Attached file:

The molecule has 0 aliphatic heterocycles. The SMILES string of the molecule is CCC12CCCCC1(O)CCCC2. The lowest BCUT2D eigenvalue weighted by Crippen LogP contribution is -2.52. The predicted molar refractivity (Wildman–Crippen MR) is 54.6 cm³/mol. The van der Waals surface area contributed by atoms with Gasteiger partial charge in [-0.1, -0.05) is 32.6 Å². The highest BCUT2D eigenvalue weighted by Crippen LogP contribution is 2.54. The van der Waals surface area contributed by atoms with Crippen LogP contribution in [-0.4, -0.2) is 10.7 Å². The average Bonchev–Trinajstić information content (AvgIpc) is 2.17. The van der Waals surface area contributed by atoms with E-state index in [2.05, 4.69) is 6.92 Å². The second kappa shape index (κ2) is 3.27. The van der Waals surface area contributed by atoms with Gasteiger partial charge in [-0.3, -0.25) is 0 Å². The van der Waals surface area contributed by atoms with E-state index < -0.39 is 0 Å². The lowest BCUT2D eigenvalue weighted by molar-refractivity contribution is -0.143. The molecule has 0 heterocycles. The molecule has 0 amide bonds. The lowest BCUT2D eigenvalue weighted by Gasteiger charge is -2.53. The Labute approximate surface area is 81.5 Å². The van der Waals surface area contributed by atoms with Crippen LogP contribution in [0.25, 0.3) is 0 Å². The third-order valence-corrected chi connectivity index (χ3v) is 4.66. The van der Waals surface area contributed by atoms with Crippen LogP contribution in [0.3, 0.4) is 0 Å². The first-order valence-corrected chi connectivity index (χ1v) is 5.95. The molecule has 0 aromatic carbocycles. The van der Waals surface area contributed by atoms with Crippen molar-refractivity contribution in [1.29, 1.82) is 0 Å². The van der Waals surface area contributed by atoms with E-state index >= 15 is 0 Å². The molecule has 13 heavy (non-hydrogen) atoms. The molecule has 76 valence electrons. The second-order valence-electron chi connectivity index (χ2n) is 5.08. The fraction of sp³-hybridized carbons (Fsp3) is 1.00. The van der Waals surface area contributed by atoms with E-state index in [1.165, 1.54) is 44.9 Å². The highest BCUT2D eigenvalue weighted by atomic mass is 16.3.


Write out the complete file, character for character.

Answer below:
The molecule has 0 aliphatic heterocycles. The SMILES string of the molecule is CCC12CCCCC1(O)CCCC2. The lowest BCUT2D eigenvalue weighted by Crippen LogP contribution is -2.52. The predicted molar refractivity (Wildman–Crippen MR) is 54.6 cm³/mol. The van der Waals surface area contributed by atoms with Gasteiger partial charge in [-0.1, -0.05) is 32.6 Å². The highest BCUT2D eigenvalue weighted by Crippen LogP contribution is 2.54. The van der Waals surface area contributed by atoms with Crippen LogP contribution in [-0.4, -0.2) is 10.7 Å². The average Bonchev–Trinajstić information content (AvgIpc) is 2.17. The van der Waals surface area contributed by atoms with E-state index in [2.05, 4.69) is 6.92 Å². The second kappa shape index (κ2) is 3.27. The van der Waals surface area contributed by atoms with Gasteiger partial charge in [-0.3, -0.25) is 0 Å². The van der Waals surface area contributed by atoms with E-state index < -0.39 is 0 Å². The lowest BCUT2D eigenvalue weighted by molar-refractivity contribution is -0.143. The molecule has 0 heterocycles. The molecule has 0 amide bonds. The lowest BCUT2D eigenvalue weighted by Gasteiger charge is -2.53. The Labute approximate surface area is 81.5 Å². The van der Waals surface area contributed by atoms with Crippen LogP contribution in [0.25, 0.3) is 0 Å². The third-order valence-corrected chi connectivity index (χ3v) is 4.66. The van der Waals surface area contributed by atoms with Crippen LogP contribution in [0.3, 0.4) is 0 Å². The first-order valence-corrected chi connectivity index (χ1v) is 5.95. The molecule has 0 aromatic carbocycles. The van der Waals surface area contributed by atoms with Crippen molar-refractivity contribution in [1.29, 1.82) is 0 Å². The van der Waals surface area contributed by atoms with E-state index >= 15 is 0 Å². The molecule has 13 heavy (non-hydrogen) atoms. The molecule has 76 valence electrons. The second-order valence-electron chi connectivity index (χ2n) is 5.08. The fraction of sp³-hybridized carbons (Fsp3) is 1.00. The van der Waals surface area contributed by atoms with E-state index in [1.165, 1.54) is 44.9 Å². The highest BCUT2D eigenvalue weighted by atomic mass is 16.3.